School etc

Lonesome Primary School

Lonesome Primary School
Grove Road

phone: 020 86481722

headteacher: Miss Vanessa Stevens B.Ed (Hons) N.P.Q.H


school holidays: via Merton council

473 pupils aged 2—10y mixed gender
420 pupils capacity: 112% full

230 boys 49%

≤ 2153y314a104b44c135y236y267y328y309y2810y17

245 girls 52%

≤ 2113y374a134b54c135y306y327y288y289y3110y16

Last updated: June 18, 2014

Primary — Community School

Education phase
Establishment type
Community School
Establishment #
OSGB coordinates
Easting: 528779, Northing: 169447
GPS coordinates
Latitude: 51.409, Longitude: -0.14978
Accepting pupils
3—11 years old
Census date
Jan. 16, 2014
Ofsted last inspection
July 10, 2013
Region › Const. › Ward
London › Mitcham and Morden › Longthornton
Urban > 10k - less sparse
Free school meals %

rooms to rent in Mitcham

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  21. 0.8 miles Harris Academy Merton CR41BP (1097 pupils)
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  23. 0.8 miles Rise Education CR43ED
  24. 0.8 miles Harris Primary Academy Merton CR41JW

List of schools in Mitcham

18 October 2013
Mrs Stevens
Lonesome Primary School
Grove Road
Dear Mrs Stevens

Requires improvement: monitoring inspection visit to Lonesome Primary

Following my visit to your school on 18 October 2013, I write on behalf of Her

Majesty’s Chief Inspector of Education, Children’s Services and Skills to report the

findings of my visit. Thank you for the help you gave me and for the time you made
available to discuss the actions you are taking to improve the school since the most
recent section 5 inspection.
The visit was the first monitoring inspection since the school was judged to require
improvement following the section 5 inspection in July 2013. It was carried out
under section 8 of the Education Act 2005.
Senior leaders and governors are not taking effective action to tackle the areas
requiring improvement identified at the last section 5 inspection. The school should
take immediate action to:

 define the roles of senior leaders more precisely so that they can be made more

accountable for the areas of the school’s work for which they are responsible

 establish links with a good or outstanding school to allow leaders and governors

to learn from examples of excellent practice in leadership and governance.

1–4 Portland Square
T 0300 123 1231
Text Phone: 0161 6188524
reveal email: enqu…
Direct T 01173115323
Direct email: reveal email: suzy…


During the visit, meetings were held with you, other senior leaders, three members
of the governing body and a representative of the local authority to discuss the
action taken since the last inspection. The school action plan was evaluated. Short
visits were made to lessons in the Nursery, Reception and Year 1. Books from pupils
in Years 2 to 6 were checked to assess the impact of actions taken to improve
writing. Documents recording the monitoring of teaching and learning were

Main findings

Leaders are not taking effective action to improve teaching. The school’s evaluation
of the quality of teaching prior to the inspection was over generous. Leaders have
not analysed the reasons why teaching needs to improve accurately enough so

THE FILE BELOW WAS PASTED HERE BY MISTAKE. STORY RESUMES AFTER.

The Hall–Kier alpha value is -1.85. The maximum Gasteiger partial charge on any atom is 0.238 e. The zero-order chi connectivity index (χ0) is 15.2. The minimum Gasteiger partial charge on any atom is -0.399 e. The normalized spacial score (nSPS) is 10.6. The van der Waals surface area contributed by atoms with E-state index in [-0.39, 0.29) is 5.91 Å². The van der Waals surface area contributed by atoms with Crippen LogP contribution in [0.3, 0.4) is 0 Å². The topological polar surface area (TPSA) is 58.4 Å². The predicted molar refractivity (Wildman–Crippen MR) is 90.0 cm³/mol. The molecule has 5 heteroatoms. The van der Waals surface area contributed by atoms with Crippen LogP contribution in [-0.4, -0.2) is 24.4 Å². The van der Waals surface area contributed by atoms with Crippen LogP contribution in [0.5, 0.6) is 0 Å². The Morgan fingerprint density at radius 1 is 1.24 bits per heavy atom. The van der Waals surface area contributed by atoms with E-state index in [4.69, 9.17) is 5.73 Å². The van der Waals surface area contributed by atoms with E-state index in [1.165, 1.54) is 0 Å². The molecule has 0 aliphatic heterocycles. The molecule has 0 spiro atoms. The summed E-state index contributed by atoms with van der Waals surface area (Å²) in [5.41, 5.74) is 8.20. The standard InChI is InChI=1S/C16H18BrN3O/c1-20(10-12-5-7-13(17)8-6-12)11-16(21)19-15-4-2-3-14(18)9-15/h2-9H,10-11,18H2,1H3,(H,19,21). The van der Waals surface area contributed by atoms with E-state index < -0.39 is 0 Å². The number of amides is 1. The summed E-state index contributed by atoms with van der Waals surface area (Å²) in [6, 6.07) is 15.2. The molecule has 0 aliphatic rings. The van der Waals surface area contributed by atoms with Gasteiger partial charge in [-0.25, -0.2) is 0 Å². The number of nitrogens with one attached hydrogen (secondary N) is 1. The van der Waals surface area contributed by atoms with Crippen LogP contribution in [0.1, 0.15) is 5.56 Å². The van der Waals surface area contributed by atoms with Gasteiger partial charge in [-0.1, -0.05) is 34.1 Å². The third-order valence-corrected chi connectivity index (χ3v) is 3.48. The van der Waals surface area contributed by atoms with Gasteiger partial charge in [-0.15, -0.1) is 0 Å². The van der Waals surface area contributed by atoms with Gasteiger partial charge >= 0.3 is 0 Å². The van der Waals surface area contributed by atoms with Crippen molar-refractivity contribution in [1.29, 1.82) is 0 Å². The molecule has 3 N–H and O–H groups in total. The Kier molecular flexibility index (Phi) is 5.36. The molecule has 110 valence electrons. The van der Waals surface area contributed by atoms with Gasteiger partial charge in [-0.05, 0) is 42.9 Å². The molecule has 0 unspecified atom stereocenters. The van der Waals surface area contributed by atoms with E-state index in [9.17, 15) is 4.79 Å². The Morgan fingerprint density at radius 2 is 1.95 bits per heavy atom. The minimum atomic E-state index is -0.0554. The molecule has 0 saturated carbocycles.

current monitoring is not sharp or rigorous. As a result, leaders and governors are
not clear about how the planned actions to tackle the areas for improvement are
going to make a difference.
Leaders are not taking effective action to improve leadership and management.
Leaders and governors do not have a realistic understanding of what needs to be
done to make it good. You understand the school’s strengths and weaknesses and
provide a clear direction but you take on too much of the work yourself. Senior
leaders are very committed and work hard but they do not provide you with enough
high quality support because they need help to develop their skills. Their
responsibilities are not clearly defined which means that they are not being held to
account for the aspects of the school’s work which they are in charge of.
Governors are beginning to develop a more accurate understanding of what needs
to be done; they accept that there needs to be more rapid improvement, particularly
in leadership, but they do not know how best to challenge weaknesses. They do not
have opportunities to learn about good and outstanding governance and have been
slow to arrange the external review of governance, due to take place in November.
Leaders are taking effective action to improve writing. The section of the action plan
that sets out how the school is going to improve writing is more precise than the
sections about teaching, and leadership and management. It is clear which leaders
are responsible for checking that writing is improving. The new writing and marking
policy is being followed by all staff and this is helping to improve pupils’ writing.
Regular meetings have been introduced to check a sample of books from each class
provide good opportunities to share practice, check consistency of the marking
across the school and to hold staff to account for progress of the pupils they teach.
Success will depend on how accurately leaders are able to check and evaluate the
impact of this approach.
Ofsted may carry out further visits and, where necessary, provide further support
and challenge to the school until its next section 5 inspection.

External support

External support is provided by the local authority manager for school improvement
who visits the school regularly to provide guidance and review progress. Review
findings present a more positive picture of the actions the school is taking than
evidence gathered during this monitoring inspection.

I am copying this letter to the Chair of the Governing Body and the Director of

Children’s Services for Merton.

Yours sincerely
Anne Wellham

Her Majesty’s Inspector

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